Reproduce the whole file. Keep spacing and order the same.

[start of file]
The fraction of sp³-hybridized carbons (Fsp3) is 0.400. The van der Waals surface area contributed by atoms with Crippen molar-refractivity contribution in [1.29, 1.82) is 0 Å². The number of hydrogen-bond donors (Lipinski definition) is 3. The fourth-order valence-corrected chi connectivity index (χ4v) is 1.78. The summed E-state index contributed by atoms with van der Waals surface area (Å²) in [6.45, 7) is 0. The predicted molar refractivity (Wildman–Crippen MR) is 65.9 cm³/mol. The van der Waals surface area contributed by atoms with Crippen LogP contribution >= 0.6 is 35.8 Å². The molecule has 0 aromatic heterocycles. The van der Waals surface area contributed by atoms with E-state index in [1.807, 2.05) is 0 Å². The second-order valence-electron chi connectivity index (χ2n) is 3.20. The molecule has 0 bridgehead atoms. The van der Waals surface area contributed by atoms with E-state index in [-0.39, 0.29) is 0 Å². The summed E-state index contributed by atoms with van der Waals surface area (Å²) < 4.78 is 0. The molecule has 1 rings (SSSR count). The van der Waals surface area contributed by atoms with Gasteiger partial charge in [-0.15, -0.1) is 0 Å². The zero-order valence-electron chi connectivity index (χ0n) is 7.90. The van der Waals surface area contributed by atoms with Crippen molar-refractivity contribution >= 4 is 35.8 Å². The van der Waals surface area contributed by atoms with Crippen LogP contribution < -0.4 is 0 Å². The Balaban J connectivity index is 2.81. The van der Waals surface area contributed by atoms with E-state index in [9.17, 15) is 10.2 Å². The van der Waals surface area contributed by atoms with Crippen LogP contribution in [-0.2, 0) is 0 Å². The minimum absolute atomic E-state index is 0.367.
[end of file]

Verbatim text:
The fraction of sp³-hybridized carbons (Fsp3) is 0.400. The van der Waals surface area contributed by atoms with Crippen molar-refractivity contribution in [1.29, 1.82) is 0 Å². The number of hydrogen-bond donors (Lipinski definition) is 3. The fourth-order valence-corrected chi connectivity index (χ4v) is 1.78. The summed E-state index contributed by atoms with van der Waals surface area (Å²) in [6.45, 7) is 0. The predicted molar refractivity (Wildman–Crippen MR) is 65.9 cm³/mol. The van der Waals surface area contributed by atoms with Crippen LogP contribution >= 0.6 is 35.8 Å². The molecule has 0 aromatic heterocycles. The van der Waals surface area contributed by atoms with E-state index in [1.807, 2.05) is 0 Å². The second-order valence-electron chi connectivity index (χ2n) is 3.20. The molecule has 0 bridgehead atoms. The van der Waals surface area contributed by atoms with E-state index in [-0.39, 0.29) is 0 Å². The summed E-state index contributed by atoms with van der Waals surface area (Å²) < 4.78 is 0. The molecule has 1 rings (SSSR count). The van der Waals surface area contributed by atoms with Gasteiger partial charge in [-0.15, -0.1) is 0 Å². The zero-order valence-electron chi connectivity index (χ0n) is 7.90. The van der Waals surface area contributed by atoms with Crippen molar-refractivity contribution >= 4 is 35.8 Å². The van der Waals surface area contributed by atoms with Crippen LogP contribution < -0.4 is 0 Å². The Balaban J connectivity index is 2.81. The van der Waals surface area contributed by atoms with E-state index in [9.17, 15) is 10.2 Å². The van der Waals surface area contributed by atoms with Crippen LogP contribution in [-0.2, 0) is 0 Å². The minimum absolute atomic E-state index is 0.367.